How effective actually are game based sessions in comparison to traditional coaching sessions. This blog will reflect upon the video below, that compares the two styles of coaching and how they differ.
So, upon reflection of the first coach in the video it is clear to see that this coach is very instructive and talks the players through the movements they are doing first. The coach demonstrates a technique for all of the participants to follow, effectively making the participants robots. Schum and National Soccer Coaches of America Staff, (2004) stated “I like to give players the freedom to make decisions” and this is a statement that I totally agree with. The first coach does not have this thought at any point during his session as his focus is to demo the skill and instruct the players on how to do this. This doesn’t give the players any freedom in relation to making their own decisions when taking a shot. In turn this has a negative impact upon the creativity of the participants too. If they are not being allowed to think for themselves then they are not going to develop the creative side to their game either, are they? The only way to do this would be through a game based approach as it resembles a game situation consequently forcing the athletes to think on their feet and use the skill that has been taught using a game based situation in training.
On the contrary the second coach uses a totally different approach which follows the TGFU (Teaching Games For Understanding) theory which Rod Thorpe developed by conducting TGFU workshops around Australia (Webb and Pearson, 2008). This approach uses questioning to stimulate thinking as opposed to telling players what to do (Jones and Kingston, 2013). The coach allows the players to play the game planned however he did not instruct the players on the technique to use when playing a shot, like coach one did. He stood at the side of the court and observed. This enabled the coach to question the players which made them think how they could change what they did, for the better in the future. In SportsCoachUK, (2012)’s handbook of Identifying Excellent Coaching Practice along the Sporting Pathway it was stated that “Athletes agreed that their sessions were fun and never boring and as a result they always looked forward to going to training”. By not executing drill after drill the players will not be bored. As a result this will motivate them to perform in the game based session, where they can use their brain and answer the coaches’ questions. This will develop the players learning and develop them as a whole.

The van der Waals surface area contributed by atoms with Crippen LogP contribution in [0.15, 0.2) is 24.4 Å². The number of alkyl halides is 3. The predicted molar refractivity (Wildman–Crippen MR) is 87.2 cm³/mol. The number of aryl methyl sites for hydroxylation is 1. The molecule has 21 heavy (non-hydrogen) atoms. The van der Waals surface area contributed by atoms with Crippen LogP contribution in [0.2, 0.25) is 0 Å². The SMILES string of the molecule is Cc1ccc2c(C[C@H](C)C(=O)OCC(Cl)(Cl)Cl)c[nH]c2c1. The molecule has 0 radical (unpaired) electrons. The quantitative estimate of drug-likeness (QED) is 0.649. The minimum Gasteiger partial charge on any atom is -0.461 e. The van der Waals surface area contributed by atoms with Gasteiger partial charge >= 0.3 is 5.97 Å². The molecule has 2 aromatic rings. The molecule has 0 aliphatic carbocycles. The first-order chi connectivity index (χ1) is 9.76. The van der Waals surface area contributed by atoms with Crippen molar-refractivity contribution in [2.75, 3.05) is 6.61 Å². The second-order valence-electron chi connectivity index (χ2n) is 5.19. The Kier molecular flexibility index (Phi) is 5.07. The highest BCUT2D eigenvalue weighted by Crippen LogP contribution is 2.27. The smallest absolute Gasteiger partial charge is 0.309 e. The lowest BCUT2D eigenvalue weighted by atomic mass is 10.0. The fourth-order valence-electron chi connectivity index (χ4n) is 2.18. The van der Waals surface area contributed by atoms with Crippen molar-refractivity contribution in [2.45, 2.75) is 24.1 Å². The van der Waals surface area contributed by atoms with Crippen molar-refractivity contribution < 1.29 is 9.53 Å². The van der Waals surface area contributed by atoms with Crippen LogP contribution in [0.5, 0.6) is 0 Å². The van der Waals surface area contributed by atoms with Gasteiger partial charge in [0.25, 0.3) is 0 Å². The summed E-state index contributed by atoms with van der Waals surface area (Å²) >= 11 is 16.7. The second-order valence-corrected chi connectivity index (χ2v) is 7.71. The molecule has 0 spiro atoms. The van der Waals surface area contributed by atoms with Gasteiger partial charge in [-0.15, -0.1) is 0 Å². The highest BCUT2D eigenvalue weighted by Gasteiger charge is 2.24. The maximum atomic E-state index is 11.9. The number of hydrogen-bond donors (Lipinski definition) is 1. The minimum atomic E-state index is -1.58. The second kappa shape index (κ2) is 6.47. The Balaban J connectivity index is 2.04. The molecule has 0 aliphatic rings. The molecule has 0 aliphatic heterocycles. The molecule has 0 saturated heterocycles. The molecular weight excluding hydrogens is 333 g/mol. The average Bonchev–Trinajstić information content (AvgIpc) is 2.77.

In conclusion I believe that the best way to develop every aspect of a player is through the game based approach. Players often try new things when in a game situation because they have the freedom to do so. If these type of situations from games are brought into training then players will have the confidence to try this week in week out. At the same time players will be having fun because they are playing a game in training, consequently when I coach in the future I will ensure that this approach is used. Not only does it keep players engaged but it significantly benefits their learning too, as seen in the video from coach two’s approach.
Jones, R. L. and Kingston, K. (2013) An introduction to sports coaching: Connecting theory to practice. United Kingdom: Taylor and Francis.
Schum, T. and National Soccer Coaches of America Staff (2004) The Soccer Coaching Bible. 1st edn. Champaign, IL: Human Kinetics Publishers.
SportsCoachUK (2012) Identifying Excellent Coaching Practice along the Sporting Pathway. [Online]. Available at: http://www.sportscoachuk.org/sites/default/files/Excellent-Coaching-Practice-Youth-Coaching-Environment.pdf (Accessed: 16 November 2015).
Webb, P. I. and Pearson, P. J. (2008) An Integrated Approach to Teaching Games for Understanding (TGfU). [Online]. Available at: http://ro.uow.edu.au/cgi/viewcontent.cgi?article=1053&context=edupapers (Accessed: 16 November 2015).